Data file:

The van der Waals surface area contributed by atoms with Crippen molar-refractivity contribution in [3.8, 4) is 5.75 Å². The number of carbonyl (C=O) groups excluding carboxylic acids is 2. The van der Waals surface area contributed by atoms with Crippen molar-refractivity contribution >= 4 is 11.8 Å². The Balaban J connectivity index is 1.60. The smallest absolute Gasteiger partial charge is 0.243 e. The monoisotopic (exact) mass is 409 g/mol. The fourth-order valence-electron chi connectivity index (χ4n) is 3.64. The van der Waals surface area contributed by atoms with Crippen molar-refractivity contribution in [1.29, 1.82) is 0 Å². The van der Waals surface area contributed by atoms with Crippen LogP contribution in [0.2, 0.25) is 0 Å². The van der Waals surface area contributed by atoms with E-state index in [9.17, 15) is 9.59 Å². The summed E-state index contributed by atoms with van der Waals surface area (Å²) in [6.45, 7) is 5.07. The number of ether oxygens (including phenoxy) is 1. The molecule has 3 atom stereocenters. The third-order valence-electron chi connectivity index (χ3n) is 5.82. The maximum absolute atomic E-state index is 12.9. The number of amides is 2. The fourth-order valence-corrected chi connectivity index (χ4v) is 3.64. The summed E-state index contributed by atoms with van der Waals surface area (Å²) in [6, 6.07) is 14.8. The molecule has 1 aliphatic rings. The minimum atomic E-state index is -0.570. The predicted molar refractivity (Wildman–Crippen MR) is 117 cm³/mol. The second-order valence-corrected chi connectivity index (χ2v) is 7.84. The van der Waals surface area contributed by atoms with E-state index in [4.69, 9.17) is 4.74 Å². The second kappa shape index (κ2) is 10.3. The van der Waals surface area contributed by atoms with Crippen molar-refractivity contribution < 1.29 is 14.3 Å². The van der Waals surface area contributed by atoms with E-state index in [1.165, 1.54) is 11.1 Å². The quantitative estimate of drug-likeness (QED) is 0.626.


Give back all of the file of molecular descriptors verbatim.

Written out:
The van der Waals surface area contributed by atoms with Crippen molar-refractivity contribution in [3.8, 4) is 5.75 Å². The number of carbonyl (C=O) groups excluding carboxylic acids is 2. The van der Waals surface area contributed by atoms with Crippen molar-refractivity contribution >= 4 is 11.8 Å². The Balaban J connectivity index is 1.60. The smallest absolute Gasteiger partial charge is 0.243 e. The monoisotopic (exact) mass is 409 g/mol. The fourth-order valence-electron chi connectivity index (χ4n) is 3.64. The van der Waals surface area contributed by atoms with Crippen molar-refractivity contribution in [1.29, 1.82) is 0 Å². The van der Waals surface area contributed by atoms with Crippen LogP contribution in [0.2, 0.25) is 0 Å². The van der Waals surface area contributed by atoms with E-state index in [9.17, 15) is 9.59 Å². The summed E-state index contributed by atoms with van der Waals surface area (Å²) in [6.45, 7) is 5.07. The number of ether oxygens (including phenoxy) is 1. The molecule has 3 atom stereocenters. The third-order valence-electron chi connectivity index (χ3n) is 5.82. The maximum absolute atomic E-state index is 12.9. The number of amides is 2. The fourth-order valence-corrected chi connectivity index (χ4v) is 3.64. The summed E-state index contributed by atoms with van der Waals surface area (Å²) in [6, 6.07) is 14.8. The molecule has 1 aliphatic rings. The minimum atomic E-state index is -0.570. The predicted molar refractivity (Wildman–Crippen MR) is 117 cm³/mol. The second-order valence-corrected chi connectivity index (χ2v) is 7.84. The van der Waals surface area contributed by atoms with E-state index in [4.69, 9.17) is 4.74 Å². The second kappa shape index (κ2) is 10.3. The van der Waals surface area contributed by atoms with Crippen molar-refractivity contribution < 1.29 is 14.3 Å². The van der Waals surface area contributed by atoms with E-state index in [1.165, 1.54) is 11.1 Å². The quantitative estimate of drug-likeness (QED) is 0.626.